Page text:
VERY brief is the account we have of the other five members of this group of Dorchester labourers. Their experiences were not quite on parallel lines to that of George Loveless. John Standfield tells of his experiences before sailing. The whole five were in the hulks at Portsmouth on March 27th, 1834. They seem to have had various changes in irons. There were irons put on them when they were conveyed to the York hulk in Portsmouth. These were struck off, and then after dressing they were each of them provided with another pair of irons and taken on a lighter to the ship Surrey at Spithead, where another hundred convicts were added to the hundred already with them from the Leviathan. On March 31st they sailed for Plymouth, where they were transferred to the William Metcalf and on April 2nd they took in another sixty men from the Captivity. On May 25th sailed off to landed at Hobart, Tasmania where George Loveless disembarked the others arrived at Sydney on August 17th, 1834, and on September 4th they were marched four abreast to Hyde Park Barracks, where they joined three hundred ‘old hands’.
James Brine was the first to be sent to his master, Mr. Robert Salt, of Glendon, Hunter’s River. He went by steamboat to the green hills, and then had a fifty-mile tramp by road, to report to his master when he arrived. He was served out a bed, a blanket, a suit of clothes, and given a shilling for his sustenance on the journey. It was more than he could manage in the day, and when night came on, he lay down under a blue gum or eucalyptus tree and went to sleep. It is astonishing that the authorities should place such trust in men whom they considered as the off-scourings of humanity, but certaintly that was their method. No doubt, when men really were the off-scourings, they took advantage of the trust that was placed in them and ran off into the bush. Others who were put under harsh masters, escaped, and in turn went into the bush. The result was the large number of bushrangers that constituted such a menace to society in Australia the whole of the time that it was a penal settlement. Brine, in the night, suffered from a gang of them. They found him asleep, and robbed him of his bedding, his suit, his boots, and the shilling. He therefore had to continue his journey barefoot, and arrived at his destination with bleeding feet and in a state of collapse.
His master was a brute. Probably having to deal with brutal convicts before had hardened him. He asked Brine what he had done with his bedding, and would not believe his story. ‘I have a good mind to give you such a flogging as you will remember,’ he said. He evidently had a prejudice against him as one of the Dorset Unionists. He accused him of murdering, burning, and destroying in England, and called him a Dorset machine-breaker. After this treatment he tried to get him to betray his Union, but loyalty seems to have been the unfailing characteristic of every one of these men, and Brine was as loyal as any of them. The overseer was then called and told to put Brine to work digging postholes for fences. Brine pointed to the condition of his feet and said: I can’t put any pressure on the spade with my feet like this, and no boots.’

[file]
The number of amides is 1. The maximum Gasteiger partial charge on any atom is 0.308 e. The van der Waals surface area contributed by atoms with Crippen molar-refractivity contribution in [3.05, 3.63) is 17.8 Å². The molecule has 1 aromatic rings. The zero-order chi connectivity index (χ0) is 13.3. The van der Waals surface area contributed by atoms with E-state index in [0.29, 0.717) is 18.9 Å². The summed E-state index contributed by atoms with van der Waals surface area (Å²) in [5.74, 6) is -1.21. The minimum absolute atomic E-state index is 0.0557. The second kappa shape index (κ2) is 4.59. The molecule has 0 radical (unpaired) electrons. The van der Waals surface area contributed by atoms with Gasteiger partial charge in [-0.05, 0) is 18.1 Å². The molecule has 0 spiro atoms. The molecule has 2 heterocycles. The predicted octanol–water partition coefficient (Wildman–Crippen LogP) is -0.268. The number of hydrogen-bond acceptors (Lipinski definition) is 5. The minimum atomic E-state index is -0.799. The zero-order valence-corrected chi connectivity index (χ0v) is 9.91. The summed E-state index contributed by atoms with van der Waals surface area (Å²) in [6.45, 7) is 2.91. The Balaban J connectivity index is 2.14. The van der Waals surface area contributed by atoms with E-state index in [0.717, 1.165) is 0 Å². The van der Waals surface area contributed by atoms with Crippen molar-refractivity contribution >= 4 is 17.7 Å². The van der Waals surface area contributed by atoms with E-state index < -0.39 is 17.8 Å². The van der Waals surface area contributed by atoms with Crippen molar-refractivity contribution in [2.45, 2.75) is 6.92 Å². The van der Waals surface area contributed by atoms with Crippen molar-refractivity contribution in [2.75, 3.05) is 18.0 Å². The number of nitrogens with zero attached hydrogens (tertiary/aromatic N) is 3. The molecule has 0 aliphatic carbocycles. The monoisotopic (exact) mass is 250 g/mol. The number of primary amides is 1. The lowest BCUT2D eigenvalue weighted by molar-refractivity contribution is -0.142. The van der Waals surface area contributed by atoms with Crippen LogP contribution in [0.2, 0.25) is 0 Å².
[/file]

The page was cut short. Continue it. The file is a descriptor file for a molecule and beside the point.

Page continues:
‘You’ll get no boots,’ said the overseer.
‘May I have something to eat? I haven’t bitten nor supped since I left Sydney,’ he pleaded.
‘You’ll get your food at the same time as the others,’ was the reply.
For six months he had to dig postholes in his bare feet. He found a poor substitute for boots in a piece of old hoop. iron, which he bent so that he could tie it on his foot to take some of the cut out of the spade. For six months this continued, and he had neither bed, blankets, nor clothing, except the convict rags in which he left England. He slept on the ground. James Brine endured hardness if ever any man did. He was a noble soldier in the army of the pioneers.
A day or two later than Brine, James Loveless and Thomas Standfleld were ordered to go away to their masters, John did not like parting from his father, and with tenderness and solicitude went to bid him farewell. Whilst he was doing this, some of his fellow convicts stole his bundle of necessaries, much to his dismay.
The next day James Hammett was taken away, and then on September 8th John Standfleld was called to the clerk’s office. He was given the name and address of his master, and expected to go at once. He, however, was determined to keep in touch with his father if he could, and asked for the address. At first they would not give it to him, but eventually he was told where his father was. John’s master was Mr. Jones, M.C. For five days he remained in Sydney, and then was sent aboard the Sophia Jane steamboat to proceed to one of his farms on Hunter’s River, below Boiwarra, one hundred and fifty miles from Sydney. He was sent to a farm three miles from the growing town of Maitland. He found that he was not far from the place where his father had been sent to work under a Mr. Nowland. Thomas Standfield was residing in bush country and tending a flock of sheep. The shepherd’s duty was to look after from five hundred to six hundred sheep, conducting them into the bush, several miles from the farm. The bush consisted of large trees with much brushwood, with here and there a clear spot of ground, upon which the sheep were driven. If after driving these sheep miles through the bush, in peril of beasts, or weather, or storm, he lost one, the result was generally a flogging.
John found his father in great distress, because of the sufferings he had gone through. He seemed almost in despair of his life, but somehow he managed to carry on. John did his best to comfort him and promised to come again as soon as he could get permission from his overseer, and undoubtedly this visit from his son did much to relieve the mental distresses he was enduring, though it could not lessen the physical exhaustion.
Three weeks later John again got leave to visit his father. This time the old man was a really dreadful spectacle. He had sores all over him from head to foot, and was as weak and helpless as a child. How he had got through his experiences he hardly knew. After being in the bush from sunrise to sunset with his sheep, he had to return, for what repose he could get, to a watchbox measuring six feet by eighteen inches, containing a small bed and one blanket. He could gaze at the stars as he lay in bed, and the wind blew right through. In addition to his other work he had to walk a distance of four miles for his rations, and that must be done after sunset.